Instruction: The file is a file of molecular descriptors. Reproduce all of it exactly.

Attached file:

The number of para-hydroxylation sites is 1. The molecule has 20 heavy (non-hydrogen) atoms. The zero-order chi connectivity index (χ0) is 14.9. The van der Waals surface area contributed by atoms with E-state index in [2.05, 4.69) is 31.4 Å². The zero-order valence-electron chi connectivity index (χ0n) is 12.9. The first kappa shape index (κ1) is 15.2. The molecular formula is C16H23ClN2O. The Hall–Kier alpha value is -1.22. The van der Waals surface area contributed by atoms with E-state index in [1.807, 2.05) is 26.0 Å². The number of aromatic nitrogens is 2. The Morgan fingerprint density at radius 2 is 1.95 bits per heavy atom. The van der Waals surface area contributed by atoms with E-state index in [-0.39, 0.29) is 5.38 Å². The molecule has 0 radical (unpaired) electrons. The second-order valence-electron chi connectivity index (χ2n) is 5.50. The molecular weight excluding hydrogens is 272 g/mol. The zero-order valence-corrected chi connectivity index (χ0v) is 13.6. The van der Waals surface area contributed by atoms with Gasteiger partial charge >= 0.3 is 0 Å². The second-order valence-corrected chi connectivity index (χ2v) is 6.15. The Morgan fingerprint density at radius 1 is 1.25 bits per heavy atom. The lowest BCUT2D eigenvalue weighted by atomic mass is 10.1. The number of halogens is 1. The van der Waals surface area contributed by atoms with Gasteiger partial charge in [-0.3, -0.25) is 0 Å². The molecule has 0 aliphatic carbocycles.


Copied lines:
The number of para-hydroxylation sites is 1. The molecule has 20 heavy (non-hydrogen) atoms. The zero-order chi connectivity index (χ0) is 14.9. The van der Waals surface area contributed by atoms with E-state index in [2.05, 4.69) is 31.4 Å². The zero-order valence-electron chi connectivity index (χ0n) is 12.9. The first kappa shape index (κ1) is 15.2. The molecular formula is C16H23ClN2O. The Hall–Kier alpha value is -1.22. The van der Waals surface area contributed by atoms with E-state index in [1.807, 2.05) is 26.0 Å². The number of aromatic nitrogens is 2. The Morgan fingerprint density at radius 2 is 1.95 bits per heavy atom. The van der Waals surface area contributed by atoms with E-state index in [-0.39, 0.29) is 5.38 Å². The molecule has 0 radical (unpaired) electrons. The second-order valence-electron chi connectivity index (χ2n) is 5.50. The molecular weight excluding hydrogens is 272 g/mol. The zero-order valence-corrected chi connectivity index (χ0v) is 13.6. The van der Waals surface area contributed by atoms with Gasteiger partial charge >= 0.3 is 0 Å². The second-order valence-corrected chi connectivity index (χ2v) is 6.15. The Morgan fingerprint density at radius 1 is 1.25 bits per heavy atom. The lowest BCUT2D eigenvalue weighted by atomic mass is 10.1. The number of halogens is 1. The van der Waals surface area contributed by atoms with Gasteiger partial charge in [-0.3, -0.25) is 0 Å². The molecule has 0 aliphatic carbocycles.